Academic Coaching

Graduate and adult education can be tough. If you’ve recently gone back to school for an advanced degree or you’re considering doing so, a coach can help with a myriad of questions and provide a list of best practices that will make your endeavor successful. The stress of being in college when you have little to no other real responsibilities is challenging enough. Add to that the responsibilities of family and work, not to mention other extra curricular activities, and it is easy to see why so many start the process but fail to finish.
I went to college straight from high school, just as expected, and found the experience to be, well, an experience. I had a ball in college and wouldn’t trade it in. I made a few huge mistakes but I also learned a lot of valuable lessons. When you’re in your late teens and early 20s, you can get away with quite a bit more than when you’re in your mid-30s or older. After my bachelor’s I went straight back for a master’s degree. Both of these were on a traditional campus but I also helped develop a hybrid online course in business and professional communication.
Years later, I went back to get additional graduate degrees, two in fact, from programs offered online. Friend, I can tell you straight up that if you think for one minute that online education is “easy,” “a gimme,” or some sort of “mail-in diploma,” you got another think coming! Online education is nothing like being on a traditional campus. Traditional campuses offer intangible resources that you take for granted; like seeing your professor on a near daily basis, hearing the tone, inflection, and seeing the body language of your instructor and other students during discussions, real-time feedback, and a host of others. Online programs on the other hand demand that you are, first and foremost, a self-starter, committed and dedicated to managing your time and putting in your work without having to be babysat or constantly checked up on.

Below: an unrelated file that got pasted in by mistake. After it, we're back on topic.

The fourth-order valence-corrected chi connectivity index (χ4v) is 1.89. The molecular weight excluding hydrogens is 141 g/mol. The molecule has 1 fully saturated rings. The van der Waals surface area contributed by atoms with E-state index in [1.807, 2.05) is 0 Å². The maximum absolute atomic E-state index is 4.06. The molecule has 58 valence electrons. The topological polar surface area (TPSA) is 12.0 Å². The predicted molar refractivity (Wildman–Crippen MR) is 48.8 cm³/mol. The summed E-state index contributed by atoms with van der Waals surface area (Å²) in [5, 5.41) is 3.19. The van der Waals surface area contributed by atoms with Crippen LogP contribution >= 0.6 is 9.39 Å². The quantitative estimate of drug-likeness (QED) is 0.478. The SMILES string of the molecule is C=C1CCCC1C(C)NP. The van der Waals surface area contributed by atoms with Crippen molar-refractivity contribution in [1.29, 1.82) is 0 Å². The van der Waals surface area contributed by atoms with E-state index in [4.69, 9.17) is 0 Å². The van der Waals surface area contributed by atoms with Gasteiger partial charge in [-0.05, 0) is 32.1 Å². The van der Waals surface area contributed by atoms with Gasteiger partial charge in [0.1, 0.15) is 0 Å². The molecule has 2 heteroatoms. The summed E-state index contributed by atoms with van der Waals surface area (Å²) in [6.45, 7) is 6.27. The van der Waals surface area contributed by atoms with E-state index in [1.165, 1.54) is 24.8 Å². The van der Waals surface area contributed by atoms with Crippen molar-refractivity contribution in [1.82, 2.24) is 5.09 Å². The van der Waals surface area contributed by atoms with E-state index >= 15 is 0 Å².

Online education requires much more strategy, creativity, and intentionality than campus programs. In my experience (and that of my wife), online education is much more challenging than traditional campus. The reason should be clear. Online programs are more demanding, not because of content necessarily, but because of the freedom you have to blow it off! When you’re on campus, everybody is associated with the school as an administrator, instructor, student, or support staff. All day every day you’re around the atmosphere of the program. Even the town is known as a “college town” and that keeps the university at the forefront of your mind. Not the case with online education. There, you’re at home, sequestered, with the familiar surroundings and responsibilities of being at home, having a job, children, spouse, ect. Often times it’s the very family you’re trying to gain an advantage for that actually gets in the way of making progress.
For some reason, online education has gotten a reputation for being easy, unchallenging, and quickly attained with little to no effort. Nothing could be further from the truth. The majority of online students are non-traditional, working adults who already have a host of daily responsibilities. Managing all this plus making room for school and being successful at it can be overwhelming. A coach who shares your experience and perspective can be a God-send. I’ve been a student on traditional campuses, in online programs, and I’ve been an instructor. I can help you navigate through the backroads of successful graduate and adult education experiences. Important note: academic coaching is not tutoring or training in specific subjects. It is coaching that assists with the planning and completion of academic goals, time management, and high performance.

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